Let's Pop the Bubble

by

Alyson Gessner

Excuse me. What?

June 20, 2021

If there’s one thing Gen Z is obsessed with, it’s bubble tea. Nearly anyone who lives in an area with a high proportion of teenagers can confirm they’ve witnessed an increase in bubble tea stores, and don’t even get me started on college campuses. (My school has at least 6 bubble tea restaurants within a 10 minute walk, and those are just the ones off the top of my head!) But just because boba might be a new trend doesn’t mean it can’t be sustainable, and it doesn’t mean we can’t demand that our favorite brands do better.

When you order a small bubble tea drink, it’s hard to imagine the impact you’re having on the environment. After all, it’s just one drink, right? And it is, but when everyone buys “just one drink,” and plenty of people go as frequently as once a week or more, those drinks start to add up.

Chatime is one of the leading brands of bubble tea, but are also leading the way in creating industry norms that disregard the environment. We need to stop this now. Most of the ingredients are not sourced sustainably: increased demands for tapioca lead to deforestation and is a water-intensive ingredient to produce; 80% of their sales use dairy milk, and they charge for their more sustainable oat milk option; and their fructose is produced by corn that takes pesticides and fertilizers that lead to run-off and harm ecosystems. Their one saving grace is using loose-leaf tea rather than tea bags, which is less carbon intensive.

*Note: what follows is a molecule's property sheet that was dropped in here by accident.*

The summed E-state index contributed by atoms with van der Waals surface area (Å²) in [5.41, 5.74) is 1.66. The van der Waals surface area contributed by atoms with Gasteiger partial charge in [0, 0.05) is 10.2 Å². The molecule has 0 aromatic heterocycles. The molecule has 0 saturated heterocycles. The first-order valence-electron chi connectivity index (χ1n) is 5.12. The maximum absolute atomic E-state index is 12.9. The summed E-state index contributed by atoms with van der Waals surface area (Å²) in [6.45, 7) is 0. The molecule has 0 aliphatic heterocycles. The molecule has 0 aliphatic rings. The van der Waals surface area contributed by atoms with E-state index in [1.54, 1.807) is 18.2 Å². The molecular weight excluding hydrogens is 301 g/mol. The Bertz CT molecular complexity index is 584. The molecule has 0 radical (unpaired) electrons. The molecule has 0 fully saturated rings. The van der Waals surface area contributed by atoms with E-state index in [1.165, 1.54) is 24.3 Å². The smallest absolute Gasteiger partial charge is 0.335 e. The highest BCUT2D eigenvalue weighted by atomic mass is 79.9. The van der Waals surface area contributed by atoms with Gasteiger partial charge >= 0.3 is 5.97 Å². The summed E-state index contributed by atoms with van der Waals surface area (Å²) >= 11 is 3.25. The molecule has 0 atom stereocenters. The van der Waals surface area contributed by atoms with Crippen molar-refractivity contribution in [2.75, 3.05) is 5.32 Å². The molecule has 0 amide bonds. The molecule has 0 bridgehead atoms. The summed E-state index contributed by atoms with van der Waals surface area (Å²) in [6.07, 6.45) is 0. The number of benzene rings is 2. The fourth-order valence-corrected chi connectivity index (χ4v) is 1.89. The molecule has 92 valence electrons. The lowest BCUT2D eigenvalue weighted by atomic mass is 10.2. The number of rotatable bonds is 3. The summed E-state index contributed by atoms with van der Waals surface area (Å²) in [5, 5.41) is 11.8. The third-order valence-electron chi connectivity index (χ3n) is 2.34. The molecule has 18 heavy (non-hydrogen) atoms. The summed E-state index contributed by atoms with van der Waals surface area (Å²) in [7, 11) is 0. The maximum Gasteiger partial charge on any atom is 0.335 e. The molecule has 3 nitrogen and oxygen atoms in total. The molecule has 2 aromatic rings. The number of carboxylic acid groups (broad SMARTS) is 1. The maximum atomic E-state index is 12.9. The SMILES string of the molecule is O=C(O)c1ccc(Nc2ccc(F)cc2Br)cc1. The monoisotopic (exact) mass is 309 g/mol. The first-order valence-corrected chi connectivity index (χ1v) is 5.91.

And then there’s the plastic, which anyone whose ever ordered a bubble tea can recognize. What I was shocked to learn, however, was that plenty of their stores don’t even have separate trash and recycling bins. At this point, Chatime can’t just claim they’re looking for the cheapest way to keep up with demand. They’re a huge brand; investing in recycling bins is a bare minimum.

The demand for bubble tea doesn’t seem to be going away anytime soon, which is why it is imperative that brands like Chatime lead the way in creating a sustainable product. Because let’s face it: their target demographic are Gen Z, and we want to save the planet just as much we crave boba. 

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